A hemisphere of radius r is placed on a horizontal plane and a small mass of "m" is placed on the top of the hemisphere.
Find the height from the ground to the mass m,at the moment it loses it's contact with the hemisphere.And the contact is frictionless.
If we take the speed of the mass m, at the top of the hemisphere, v,the forces acting on the mass in that moment are mg,R and the centripetal force.
And the moment the mass loses its contact with the hemisphere,the forces acting on it are R and mg,and the centripetal force(which is zero as the speed is zero.)(because for the mass to lose its contact with the hemisphere, the speed should be zero as R≠0)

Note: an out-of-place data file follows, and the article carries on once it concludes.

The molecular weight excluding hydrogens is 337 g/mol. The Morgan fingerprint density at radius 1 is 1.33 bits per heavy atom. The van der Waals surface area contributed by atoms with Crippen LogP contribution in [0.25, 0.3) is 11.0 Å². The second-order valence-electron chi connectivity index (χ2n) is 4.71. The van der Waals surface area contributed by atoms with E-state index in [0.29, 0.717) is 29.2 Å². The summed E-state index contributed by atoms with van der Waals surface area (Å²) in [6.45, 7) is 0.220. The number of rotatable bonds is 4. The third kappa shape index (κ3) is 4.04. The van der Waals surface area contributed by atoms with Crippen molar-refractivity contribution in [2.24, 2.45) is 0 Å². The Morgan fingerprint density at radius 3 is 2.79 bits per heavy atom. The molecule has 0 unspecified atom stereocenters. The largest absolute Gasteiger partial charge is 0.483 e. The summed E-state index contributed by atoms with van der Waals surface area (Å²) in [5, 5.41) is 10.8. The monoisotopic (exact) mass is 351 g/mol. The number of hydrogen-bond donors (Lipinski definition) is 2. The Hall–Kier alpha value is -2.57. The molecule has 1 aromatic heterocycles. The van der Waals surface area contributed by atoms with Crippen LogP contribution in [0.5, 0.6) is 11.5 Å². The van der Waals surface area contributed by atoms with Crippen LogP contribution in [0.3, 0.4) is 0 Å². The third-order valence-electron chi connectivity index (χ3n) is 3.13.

Hope my thoughts are correct and please correct me if they are wrong!
So do we have to solve this applying the law of conservation of energy? But how do find the speed v at the top as both R and v are unknowns.We can't simply equate R and mg because of the centripetal force acting on the mass in that moment!
Any help would be appreciated! Thank you!
And in both cases R cannot be the same too.
Try reaction=centripetal force,
Yes, v^2 (at the time it leaves sphere) can be calculated using energy considerations.
But at the top if we apply F=ma towards the center of the hemisphere it would be,
mg-R=mv^2/r right? So how do we eliminate R?
You don't have to worry about the top, just assume that it was off balance by some random motion, and acceleration will start from there where KE=0, and PE=mg(R) if we take reference elevation at the centre of the sphere. Then at at certain θ<pi/2, mg(cos(θ))=mv^2/R
The R will cancel out when you substitute.